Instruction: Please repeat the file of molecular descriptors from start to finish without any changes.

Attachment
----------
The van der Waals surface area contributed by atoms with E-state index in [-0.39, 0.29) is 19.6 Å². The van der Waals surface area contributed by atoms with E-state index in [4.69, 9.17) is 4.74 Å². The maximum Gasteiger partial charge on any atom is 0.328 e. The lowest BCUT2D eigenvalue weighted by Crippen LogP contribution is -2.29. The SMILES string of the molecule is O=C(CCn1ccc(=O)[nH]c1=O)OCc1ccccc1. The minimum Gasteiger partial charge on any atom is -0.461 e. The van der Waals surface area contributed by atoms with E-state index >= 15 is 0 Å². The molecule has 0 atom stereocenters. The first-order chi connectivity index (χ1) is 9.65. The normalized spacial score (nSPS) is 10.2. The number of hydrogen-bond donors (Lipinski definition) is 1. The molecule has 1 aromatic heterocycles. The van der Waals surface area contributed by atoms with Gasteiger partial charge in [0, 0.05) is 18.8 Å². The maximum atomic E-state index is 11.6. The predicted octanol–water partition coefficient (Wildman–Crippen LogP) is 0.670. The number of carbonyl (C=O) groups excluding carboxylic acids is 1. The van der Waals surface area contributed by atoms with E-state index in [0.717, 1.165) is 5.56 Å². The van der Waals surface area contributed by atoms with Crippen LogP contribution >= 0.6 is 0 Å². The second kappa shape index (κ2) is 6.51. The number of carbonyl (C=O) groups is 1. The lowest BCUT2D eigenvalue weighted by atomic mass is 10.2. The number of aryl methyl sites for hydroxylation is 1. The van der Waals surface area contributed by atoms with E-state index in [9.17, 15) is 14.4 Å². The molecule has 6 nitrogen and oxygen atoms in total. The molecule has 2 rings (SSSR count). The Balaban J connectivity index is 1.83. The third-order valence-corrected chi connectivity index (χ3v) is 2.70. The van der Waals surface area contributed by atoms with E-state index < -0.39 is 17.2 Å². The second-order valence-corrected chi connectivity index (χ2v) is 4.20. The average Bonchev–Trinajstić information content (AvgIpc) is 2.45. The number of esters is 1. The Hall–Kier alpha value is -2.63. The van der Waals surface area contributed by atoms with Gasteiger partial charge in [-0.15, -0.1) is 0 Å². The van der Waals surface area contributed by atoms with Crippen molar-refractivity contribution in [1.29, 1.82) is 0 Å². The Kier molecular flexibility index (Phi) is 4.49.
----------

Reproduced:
The van der Waals surface area contributed by atoms with E-state index in [-0.39, 0.29) is 19.6 Å². The van der Waals surface area contributed by atoms with E-state index in [4.69, 9.17) is 4.74 Å². The maximum Gasteiger partial charge on any atom is 0.328 e. The lowest BCUT2D eigenvalue weighted by Crippen LogP contribution is -2.29. The SMILES string of the molecule is O=C(CCn1ccc(=O)[nH]c1=O)OCc1ccccc1. The minimum Gasteiger partial charge on any atom is -0.461 e. The van der Waals surface area contributed by atoms with E-state index >= 15 is 0 Å². The molecule has 0 atom stereocenters. The first-order chi connectivity index (χ1) is 9.65. The normalized spacial score (nSPS) is 10.2. The number of hydrogen-bond donors (Lipinski definition) is 1. The molecule has 1 aromatic heterocycles. The van der Waals surface area contributed by atoms with Gasteiger partial charge in [0, 0.05) is 18.8 Å². The maximum atomic E-state index is 11.6. The predicted octanol–water partition coefficient (Wildman–Crippen LogP) is 0.670. The number of carbonyl (C=O) groups excluding carboxylic acids is 1. The van der Waals surface area contributed by atoms with E-state index in [0.717, 1.165) is 5.56 Å². The van der Waals surface area contributed by atoms with Crippen LogP contribution >= 0.6 is 0 Å². The second kappa shape index (κ2) is 6.51. The number of carbonyl (C=O) groups is 1. The lowest BCUT2D eigenvalue weighted by atomic mass is 10.2. The number of aryl methyl sites for hydroxylation is 1. The van der Waals surface area contributed by atoms with E-state index in [9.17, 15) is 14.4 Å². The molecule has 6 nitrogen and oxygen atoms in total. The molecule has 2 rings (SSSR count). The Balaban J connectivity index is 1.83. The third-order valence-corrected chi connectivity index (χ3v) is 2.70. The van der Waals surface area contributed by atoms with E-state index < -0.39 is 17.2 Å². The second-order valence-corrected chi connectivity index (χ2v) is 4.20. The average Bonchev–Trinajstić information content (AvgIpc) is 2.45. The number of esters is 1. The Hall–Kier alpha value is -2.63. The van der Waals surface area contributed by atoms with Gasteiger partial charge in [-0.15, -0.1) is 0 Å². The van der Waals surface area contributed by atoms with Crippen molar-refractivity contribution in [1.29, 1.82) is 0 Å². The Kier molecular flexibility index (Phi) is 4.49.